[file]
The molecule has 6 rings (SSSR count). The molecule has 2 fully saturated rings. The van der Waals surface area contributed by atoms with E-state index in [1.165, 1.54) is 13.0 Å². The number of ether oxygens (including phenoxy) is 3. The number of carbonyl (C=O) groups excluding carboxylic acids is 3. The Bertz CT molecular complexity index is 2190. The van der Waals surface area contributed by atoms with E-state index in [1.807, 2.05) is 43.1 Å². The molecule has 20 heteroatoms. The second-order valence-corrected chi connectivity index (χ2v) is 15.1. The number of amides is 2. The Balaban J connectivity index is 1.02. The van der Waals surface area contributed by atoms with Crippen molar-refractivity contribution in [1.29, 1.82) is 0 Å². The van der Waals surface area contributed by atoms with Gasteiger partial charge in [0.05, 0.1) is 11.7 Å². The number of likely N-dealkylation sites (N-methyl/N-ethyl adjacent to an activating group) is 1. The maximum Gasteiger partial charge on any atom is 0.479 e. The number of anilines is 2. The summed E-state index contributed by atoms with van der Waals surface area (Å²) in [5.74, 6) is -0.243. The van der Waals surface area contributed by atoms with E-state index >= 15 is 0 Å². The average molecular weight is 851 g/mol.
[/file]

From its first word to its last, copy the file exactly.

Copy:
The molecule has 6 rings (SSSR count). The molecule has 2 fully saturated rings. The van der Waals surface area contributed by atoms with E-state index in [1.165, 1.54) is 13.0 Å². The number of ether oxygens (including phenoxy) is 3. The number of carbonyl (C=O) groups excluding carboxylic acids is 3. The Bertz CT molecular complexity index is 2190. The van der Waals surface area contributed by atoms with E-state index in [1.807, 2.05) is 43.1 Å². The molecule has 20 heteroatoms. The second-order valence-corrected chi connectivity index (χ2v) is 15.1. The number of amides is 2. The Balaban J connectivity index is 1.02. The van der Waals surface area contributed by atoms with Crippen molar-refractivity contribution in [1.29, 1.82) is 0 Å². The van der Waals surface area contributed by atoms with Gasteiger partial charge in [0.05, 0.1) is 11.7 Å². The number of likely N-dealkylation sites (N-methyl/N-ethyl adjacent to an activating group) is 1. The maximum Gasteiger partial charge on any atom is 0.479 e. The number of anilines is 2. The summed E-state index contributed by atoms with van der Waals surface area (Å²) in [5.74, 6) is -0.243. The van der Waals surface area contributed by atoms with E-state index >= 15 is 0 Å². The average molecular weight is 851 g/mol.